The cases of Knowles v. United States, 10 Cir., 1955, 224 F.2d 168 and Cohen v. United States, 9 Cir., 1953, 201 F.2d 386, relied on by the Government are also distinguishable. Both involved false, written net worth statements voluntarily and deliberately prepared and submitted by the defendants to Interal Revenue agents who were then and there making an investigation into the tax liability of each defendant. False net worth statements setting forth detailed facts and figures have a distinct potentiality for perversion, and are calculated to mislead those who review the statements. Such statements constitute affirmative, aggressive, voluntary, deliberate action and are definitely calculated to mislead, and to nullify the legitimate functions of Government. The case of Smith v. United States, 10 Cir., 1958, 257 F.2d 133, does not decide the point here involved. As pointed out in Philippe, the Smith case is distinguishable:
'On the facts it is indistinguishable from the present case. In fairness, however, we must state that the point was not raised for we have sent for and examined the briefs and, parenthetically, Judge Pickett was not a member of the panel.'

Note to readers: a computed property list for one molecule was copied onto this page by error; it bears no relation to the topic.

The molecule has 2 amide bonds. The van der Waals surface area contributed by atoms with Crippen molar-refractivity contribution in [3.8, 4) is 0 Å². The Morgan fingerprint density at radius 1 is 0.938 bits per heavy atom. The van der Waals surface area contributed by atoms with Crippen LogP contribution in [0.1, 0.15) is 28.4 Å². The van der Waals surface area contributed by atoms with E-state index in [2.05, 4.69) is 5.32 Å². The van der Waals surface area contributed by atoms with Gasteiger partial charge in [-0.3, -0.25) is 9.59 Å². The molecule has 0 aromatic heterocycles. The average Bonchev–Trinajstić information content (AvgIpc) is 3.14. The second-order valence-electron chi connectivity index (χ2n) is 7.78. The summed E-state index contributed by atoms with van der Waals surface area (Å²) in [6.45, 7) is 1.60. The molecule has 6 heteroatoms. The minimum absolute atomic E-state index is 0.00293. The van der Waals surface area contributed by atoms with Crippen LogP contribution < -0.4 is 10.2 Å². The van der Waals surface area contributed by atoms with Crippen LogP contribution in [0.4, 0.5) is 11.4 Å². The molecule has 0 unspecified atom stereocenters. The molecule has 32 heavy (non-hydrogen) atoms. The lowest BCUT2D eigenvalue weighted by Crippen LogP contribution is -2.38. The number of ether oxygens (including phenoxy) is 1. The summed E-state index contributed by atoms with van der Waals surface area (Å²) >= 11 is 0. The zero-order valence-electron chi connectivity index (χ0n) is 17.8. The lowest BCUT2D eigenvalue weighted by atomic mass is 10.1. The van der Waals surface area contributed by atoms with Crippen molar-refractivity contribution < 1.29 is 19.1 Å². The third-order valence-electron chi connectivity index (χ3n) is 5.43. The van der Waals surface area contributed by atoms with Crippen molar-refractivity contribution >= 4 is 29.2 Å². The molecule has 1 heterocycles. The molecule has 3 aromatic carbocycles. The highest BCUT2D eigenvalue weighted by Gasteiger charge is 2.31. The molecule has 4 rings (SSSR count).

While we have not made a detailed review of every case in which the statute involved has been considered, we have given consideration to many of the leading cases. The opinions indicate some conflict in the reasoning employed by the various courts, but such apparent conflicts arise out of distinguishing facts rather than a fundamental interpretation of the statute. Our review of the legislative history of the statute and the purposes it seeks to accomplish lead us to the conclusion that in the circumstances and under the facts of the instant case, the reasoning of the courts in the Stark, Levin, Davey, Philippe and Allen cases and the principles there pronounced should be applied to the factual situation involving the appellant, Paternostro. The appellant in the case at bar made no statement relating to any claim on his behalf against the United States or an agency thereof; he was not seeking to obtain or retain any official position or employment in any agency or department of the Federal Government; and he did not aggressively and deliberately initiate any positive or affirmative statement calculated to pervert the legitimate functions of Government. At most, assuming that appellant's answers to the agent were proved to be false by believable and substantial evidence, considering all he said, the answers were mere negative responses to questions propounded to him by an investigating agent during a question and answer conference, not initiated by the appellant. We conclude that the court erred in failing to dismiss Count One of the indictment.